On a recent visit to the Cummins Technical Center in Columbus, Ind., we looked over the shoulder of an engineer as he ran a computer-animation sequence depicting the formation of particulate matter (PM) and nitrogen oxides (NOx) as the fuel-flame propagated in a diesel engine's combustion chamber. He was searching for the optimum "combustion recipe," that is, the combination of design parameters that would most effectively control emissions without compromising performance. This design technique, he said, allows engine-development time to be greatly condensed, yet allows investigating a vast number of design permutations.
Cummins calls its approach to engine development "analysis-led design," and by using the technique to evaluate the combustion process, engineers can model chemical reactions anywhere in the cylinder, at any point in time. The technique is said to allow the engineer to modify critical parameters—including fuel delivery, air management, electronic control and physical design of combustion-chamber components—then to quickly evaluate their overall effect. The process allows investigating literally thousands of such combinations before committing to a particular design.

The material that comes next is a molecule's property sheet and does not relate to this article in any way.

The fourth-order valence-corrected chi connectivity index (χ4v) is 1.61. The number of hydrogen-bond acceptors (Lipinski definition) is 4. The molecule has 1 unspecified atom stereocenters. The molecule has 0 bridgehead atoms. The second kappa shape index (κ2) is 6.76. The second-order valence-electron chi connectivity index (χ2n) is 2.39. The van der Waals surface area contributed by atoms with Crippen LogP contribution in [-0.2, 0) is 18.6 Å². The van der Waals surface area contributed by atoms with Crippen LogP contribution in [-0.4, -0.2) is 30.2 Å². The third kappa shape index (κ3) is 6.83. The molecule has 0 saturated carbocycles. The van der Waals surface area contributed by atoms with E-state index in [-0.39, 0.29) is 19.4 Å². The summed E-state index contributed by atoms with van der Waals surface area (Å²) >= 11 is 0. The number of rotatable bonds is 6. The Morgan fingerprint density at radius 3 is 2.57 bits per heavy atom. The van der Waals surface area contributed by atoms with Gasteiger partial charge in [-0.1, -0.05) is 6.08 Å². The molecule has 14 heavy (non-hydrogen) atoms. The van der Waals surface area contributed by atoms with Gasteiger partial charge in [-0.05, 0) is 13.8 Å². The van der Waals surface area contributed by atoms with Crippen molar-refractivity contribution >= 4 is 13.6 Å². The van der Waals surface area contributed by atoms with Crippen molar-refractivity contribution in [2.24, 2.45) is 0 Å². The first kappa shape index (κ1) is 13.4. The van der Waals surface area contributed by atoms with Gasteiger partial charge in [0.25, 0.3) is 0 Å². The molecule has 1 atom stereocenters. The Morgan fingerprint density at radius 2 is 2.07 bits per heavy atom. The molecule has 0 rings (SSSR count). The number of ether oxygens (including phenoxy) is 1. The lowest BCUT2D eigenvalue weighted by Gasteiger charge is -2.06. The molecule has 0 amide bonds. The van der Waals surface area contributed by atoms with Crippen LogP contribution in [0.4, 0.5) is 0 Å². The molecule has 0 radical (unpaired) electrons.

Cummins is applying this engineering approach as it develops off-road engines that will comply with the Environmental Protection Agency's Tier-3 emissions standards and with Europe's Stage IIIA standards. The bottom line of this effort, says Cummins, is that its engines will meet these standards with "in-cylinder" technology that requires no external emissions components, meaning no exhaust after-treatment, no exhaust-gas recirculation, and no variable-geometry turbochargers.
Although certain Tier-3/Stage IIIA engine models will be fitted with high-pressure, common-rail fuel systems, the exterior design envelope of these engines remains essentially the same as that for predecessor models. Thus, says Cummins, the Original Equipment Manufacturer (OEM) can install engines complying with Tier-3/Stage IIIA regulations with virtually no modification of present-machine designs. In addition, the techniques used to meet the latest regulations, due for certain horsepower ranges in January 2005, are tolerant of high-sulfur fuel used in off-road engines. (Sulfur will fall to 500 ppm in 2007, then to 15 ppm in 2010.)